Hundreds of community playground schemes in England are being axed or scaled back because of government cuts.
Education Secretary Michael Gove has frozen grants to 132 councils for building and running up to 1,300 schemes, many designed by youngsters.
Only schemes where construction has already started are to be allowed. The government said it had inherited unrealistic spending commitments.
The £235m Playbuilder scheme was started more than two years ago.
It was launched under Labour to develop 3,500 playgrounds designed by and for the communities they were to serve.
Each local council was given cash to build 22 play areas. Some of these have now been built.
This year, grants for over 1,300 playgrounds in 93 local authorities had been approved.
The Department for Education could not say exactly how many playgrounds would be scrapped as it is only now collecting information about which schemes are in construction.
It has warned local councils not to incur any more costs on schemes and said it will review closely any commitments already made.
In his letter to the heads of children's services, Mr Gove named play as a key area affected by his department's contribution to reducing the public deficit.
He said he was reducing funding for play projects to protect frontline education services.
He also scrapped targets for the number of play facilities councils have to provide, and removed the protection from playground building budgets, saying any unspent money could be retained by his department.
Campaigners say that in the current financial climate this means play facilities are likely to bear the brunt of budget cuts.
Steve Chown, programme development manager at the charity commissioned to aid councils with their schemes, Play England, said many schemes would not now go ahead.
He said: "Communities are going to be disappointed that these play areas that they have worked so hard to set up are not now going forward.
"There would have been nine months to go on the programme, so there would have been quite a lot of organisations who were just ready to start building."
This was the case at a small £47,000 scheme in Oxfordshire.
Parent Emma Kane has worked with children in Hook Norton to set up a playground scheme which is now unlikely to go ahead. She said: "It's insane to cut what is such a small amount of money."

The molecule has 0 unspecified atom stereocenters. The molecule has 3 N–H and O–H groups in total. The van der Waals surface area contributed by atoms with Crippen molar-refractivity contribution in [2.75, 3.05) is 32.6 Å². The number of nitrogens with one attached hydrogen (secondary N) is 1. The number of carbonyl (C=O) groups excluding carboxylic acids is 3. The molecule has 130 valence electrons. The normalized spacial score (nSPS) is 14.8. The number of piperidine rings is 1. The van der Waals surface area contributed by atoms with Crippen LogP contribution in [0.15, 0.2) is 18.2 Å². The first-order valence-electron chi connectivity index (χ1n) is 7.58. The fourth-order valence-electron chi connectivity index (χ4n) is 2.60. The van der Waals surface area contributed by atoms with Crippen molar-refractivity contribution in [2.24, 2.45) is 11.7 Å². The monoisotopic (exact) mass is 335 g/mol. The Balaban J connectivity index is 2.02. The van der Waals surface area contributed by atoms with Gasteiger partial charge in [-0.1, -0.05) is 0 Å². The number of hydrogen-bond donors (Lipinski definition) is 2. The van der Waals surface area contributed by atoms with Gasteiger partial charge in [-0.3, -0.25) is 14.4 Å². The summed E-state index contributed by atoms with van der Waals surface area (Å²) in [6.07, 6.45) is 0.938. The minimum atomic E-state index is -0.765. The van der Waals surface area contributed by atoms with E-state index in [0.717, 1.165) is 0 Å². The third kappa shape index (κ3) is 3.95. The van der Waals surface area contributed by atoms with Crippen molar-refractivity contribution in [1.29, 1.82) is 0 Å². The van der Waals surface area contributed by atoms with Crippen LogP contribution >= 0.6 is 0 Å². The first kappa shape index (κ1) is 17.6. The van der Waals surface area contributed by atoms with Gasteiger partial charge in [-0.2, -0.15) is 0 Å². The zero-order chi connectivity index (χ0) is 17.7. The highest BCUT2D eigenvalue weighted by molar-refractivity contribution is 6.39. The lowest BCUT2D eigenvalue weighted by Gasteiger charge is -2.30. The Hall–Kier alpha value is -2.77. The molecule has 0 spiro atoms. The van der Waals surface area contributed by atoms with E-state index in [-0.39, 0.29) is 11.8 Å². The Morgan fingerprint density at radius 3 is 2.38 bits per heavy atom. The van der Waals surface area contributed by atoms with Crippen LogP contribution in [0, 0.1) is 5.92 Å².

She said playgrounds were a "soft target" for the government's "drastic cuts."
She added: "Playbuilder is unique in that communities had to come together and work together to get the funding, in a perfect example of 'Big Society'.
"There's lots of disappointed children out there, they keep asking me what's happening and I just don't know what to say to them.
"Furthermore, as everyone knows, playgrounds fight childhood obesity. What does it say about the government's strategy to cut projects that promote both health and communities working together?"
In Richmond, south-west London, 10 schemes are set to be scrapped.
The council's children's services cabinet member Christine Percival said: "While we are disappointed, as it looks unlikely that we will be able to build 11 new play areas this year, we have to be realistic - the economic climate means there just isn't the money for these types of projects at the moment."
A Department for Education spokesman said play was important for children and families, but investment had to be realistic and affordable.
"We are currently talking to local authorities across the country to determine the level of play capital funding for this year that has either not already been spent, or is not yet contractually committed, and which can be saved.
"We've asked local authorities to put on hold projects where contracts have been entered into, but where works have not yet begun.
"We hope to be able to progress these sites subject to future affordability. Those play sites that are already under construction can continue and will be paid for."
Shadow education secretary Ed Balls said the news would be "disappointing" and "sad" for families in affected areas.
"These cancelled schemes were designed by local children and parents often working with the voluntary sector, so this decision doesn't say much for the government's big society agenda. And it will be a blow for hundreds of private sector jobs at this critical time for the economy," he said.